New study compares floodplain protection today to predicted future flood losses
A new study by scientists from The Nature Conservancy (TNC), the University of Bristol and flood analytics company Fathom, seeks to answer an important question related to flooding in the United States—pay now to protect undeveloped areas that are likely to flood in the future or allow developments to go ahead and pay for damage when it occurs.
The paper, published today in the journal Nature Sustainability has identified 270,000 square kilometres of land—an area roughly the size of Colorado—in floodplains where conservation would be an economically sound way to avoid future flood damages.
Such lands, described as '100-year' floodplains, are areas of land that have a greater than one percent chance of flooding in any given year, or a greater than 26 percent chance of flooding during a 30-year period.
Kris Johnson, TNC's Deputy Director of Agriculture for North America, who co-authored the paper, said: "In these areas, we found that investing a dollar to protect these floodplains today could save at least five dollars in potential future flood damages.
"The study also tells us it would make even more economic sense to acquire and protect areas with a five percent or greater chance of flooding each year, or so-called 20-year floodplains.
"Not only would investing now to conserve undeveloped lands in floodplains likely save tens of billions of dollars in avoided flood damages but protecting these lands would also provide a host of additional benefits for habitat, wildlife, water quality and recreation, further strengthening the economic rationale for floodplain conservation."
Oliver Wing, a flood risk scientist and researcher at the University of Bristol's School of Geographical Sciences, who also co-authored the paper, added: "Our work has shown that projected socio-economic changes alone in the United States could almost double annual flood losses by the end of the century.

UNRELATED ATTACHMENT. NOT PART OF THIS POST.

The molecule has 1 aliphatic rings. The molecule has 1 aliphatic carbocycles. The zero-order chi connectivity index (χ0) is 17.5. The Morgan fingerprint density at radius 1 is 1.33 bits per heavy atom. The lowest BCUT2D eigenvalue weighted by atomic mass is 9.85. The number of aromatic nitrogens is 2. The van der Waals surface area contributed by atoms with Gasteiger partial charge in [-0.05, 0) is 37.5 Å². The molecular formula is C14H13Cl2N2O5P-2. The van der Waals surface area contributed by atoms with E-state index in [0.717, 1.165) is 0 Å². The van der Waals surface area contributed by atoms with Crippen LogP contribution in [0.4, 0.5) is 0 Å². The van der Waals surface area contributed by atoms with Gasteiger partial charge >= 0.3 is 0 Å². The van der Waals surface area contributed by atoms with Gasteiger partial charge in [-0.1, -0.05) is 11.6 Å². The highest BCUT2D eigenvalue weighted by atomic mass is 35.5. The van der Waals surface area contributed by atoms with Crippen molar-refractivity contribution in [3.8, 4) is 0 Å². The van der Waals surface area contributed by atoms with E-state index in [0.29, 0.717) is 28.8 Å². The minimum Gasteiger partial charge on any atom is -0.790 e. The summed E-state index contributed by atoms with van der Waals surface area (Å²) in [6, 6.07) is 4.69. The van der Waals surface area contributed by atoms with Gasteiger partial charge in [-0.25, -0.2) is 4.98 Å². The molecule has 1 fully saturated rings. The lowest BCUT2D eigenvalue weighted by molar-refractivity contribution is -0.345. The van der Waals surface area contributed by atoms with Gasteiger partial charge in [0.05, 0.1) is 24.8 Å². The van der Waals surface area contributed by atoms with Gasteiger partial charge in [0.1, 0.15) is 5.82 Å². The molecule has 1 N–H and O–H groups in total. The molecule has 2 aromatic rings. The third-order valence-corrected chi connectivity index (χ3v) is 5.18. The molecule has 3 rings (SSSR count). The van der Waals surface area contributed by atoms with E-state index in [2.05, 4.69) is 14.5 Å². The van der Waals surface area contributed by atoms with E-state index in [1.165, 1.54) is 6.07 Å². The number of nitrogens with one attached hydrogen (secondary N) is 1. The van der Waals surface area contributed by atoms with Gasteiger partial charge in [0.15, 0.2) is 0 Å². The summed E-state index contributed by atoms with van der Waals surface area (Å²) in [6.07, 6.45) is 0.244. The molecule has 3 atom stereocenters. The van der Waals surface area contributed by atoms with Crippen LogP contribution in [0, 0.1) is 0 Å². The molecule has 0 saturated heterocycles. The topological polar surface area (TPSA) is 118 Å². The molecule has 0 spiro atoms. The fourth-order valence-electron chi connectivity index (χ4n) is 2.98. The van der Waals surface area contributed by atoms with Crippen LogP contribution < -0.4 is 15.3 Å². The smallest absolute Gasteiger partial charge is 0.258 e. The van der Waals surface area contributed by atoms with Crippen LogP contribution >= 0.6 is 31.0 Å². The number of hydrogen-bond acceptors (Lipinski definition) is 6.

"One way to prevent this is to simply ensure that development occurs in lower-risk lands. We found that an area of land larger than that of the United Kingdom may be cheaper to purchase today than it would be to cover the costs of future damages to potential developments.
"We quantify, for the first time, the value of natural floodplain conservation to mitigating flood loss and find tracts of land in every one of the lower 48 states where this is a cost-effective strategy."
The Bristol team, made up of hydrologists and flood mappers who came up with the analysis used to determine the findings of the research, also found that while the conservation of undeveloped, flood-prone areas would be broadly effective across the nation, it is likely to be particularly beneficial in the Southwest, the eastern Great Lakes, the Appalachians, and areas where population growth is anticipated in areas at risk of flooding.
This information will be used by TNC and—the researchers hope—planners and decision-makers across the US to inform conservation strategies which consider the potential costs of permitting unabated development in risky areas.
So far, 2019 has been the wettest year on record in the lower 48 US States, and flooding has been particularly widespread and destructive.
Flooding is among the most common of natural disasters, and it is the most-costly with average flood losses in the US increasing steadily to nearly $10 billion annually. Meanwhile, the American taxpayer-backed National Flood Insurance Program is in record debt at nearly $25 billion.